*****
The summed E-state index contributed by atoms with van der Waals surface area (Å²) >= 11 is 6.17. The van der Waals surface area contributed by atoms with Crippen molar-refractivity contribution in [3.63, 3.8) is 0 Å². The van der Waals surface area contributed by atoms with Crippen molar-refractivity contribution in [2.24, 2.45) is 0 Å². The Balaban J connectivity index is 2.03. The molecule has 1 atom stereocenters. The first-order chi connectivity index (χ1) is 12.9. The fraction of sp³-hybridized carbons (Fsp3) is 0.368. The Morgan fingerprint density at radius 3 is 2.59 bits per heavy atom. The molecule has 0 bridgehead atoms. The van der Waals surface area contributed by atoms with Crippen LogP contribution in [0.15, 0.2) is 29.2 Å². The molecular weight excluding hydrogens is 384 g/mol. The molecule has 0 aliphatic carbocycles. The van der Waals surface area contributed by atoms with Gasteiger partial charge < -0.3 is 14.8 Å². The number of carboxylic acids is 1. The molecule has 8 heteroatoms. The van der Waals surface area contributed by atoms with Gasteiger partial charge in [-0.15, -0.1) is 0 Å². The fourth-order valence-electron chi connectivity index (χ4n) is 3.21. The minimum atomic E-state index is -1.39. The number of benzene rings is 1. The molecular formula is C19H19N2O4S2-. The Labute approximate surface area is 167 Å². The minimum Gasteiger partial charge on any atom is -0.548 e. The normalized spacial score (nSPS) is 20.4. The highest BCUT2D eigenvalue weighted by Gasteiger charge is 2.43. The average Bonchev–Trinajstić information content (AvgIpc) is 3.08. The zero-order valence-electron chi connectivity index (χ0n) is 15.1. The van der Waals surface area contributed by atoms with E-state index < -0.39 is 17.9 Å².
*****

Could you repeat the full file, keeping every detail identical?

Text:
The summed E-state index contributed by atoms with van der Waals surface area (Å²) >= 11 is 6.17. The van der Waals surface area contributed by atoms with Crippen molar-refractivity contribution in [3.63, 3.8) is 0 Å². The van der Waals surface area contributed by atoms with Crippen molar-refractivity contribution in [2.24, 2.45) is 0 Å². The Balaban J connectivity index is 2.03. The molecule has 1 atom stereocenters. The first-order chi connectivity index (χ1) is 12.9. The fraction of sp³-hybridized carbons (Fsp3) is 0.368. The Morgan fingerprint density at radius 3 is 2.59 bits per heavy atom. The molecule has 0 bridgehead atoms. The van der Waals surface area contributed by atoms with Crippen LogP contribution in [0.15, 0.2) is 29.2 Å². The molecular weight excluding hydrogens is 384 g/mol. The molecule has 0 aliphatic carbocycles. The van der Waals surface area contributed by atoms with Gasteiger partial charge < -0.3 is 14.8 Å². The number of carboxylic acids is 1. The molecule has 8 heteroatoms. The van der Waals surface area contributed by atoms with Gasteiger partial charge in [-0.15, -0.1) is 0 Å². The fourth-order valence-electron chi connectivity index (χ4n) is 3.21. The minimum atomic E-state index is -1.39. The number of benzene rings is 1. The molecular formula is C19H19N2O4S2-. The Labute approximate surface area is 167 Å². The minimum Gasteiger partial charge on any atom is -0.548 e. The normalized spacial score (nSPS) is 20.4. The highest BCUT2D eigenvalue weighted by Gasteiger charge is 2.43. The average Bonchev–Trinajstić information content (AvgIpc) is 3.08. The zero-order valence-electron chi connectivity index (χ0n) is 15.1. The van der Waals surface area contributed by atoms with E-state index < -0.39 is 17.9 Å².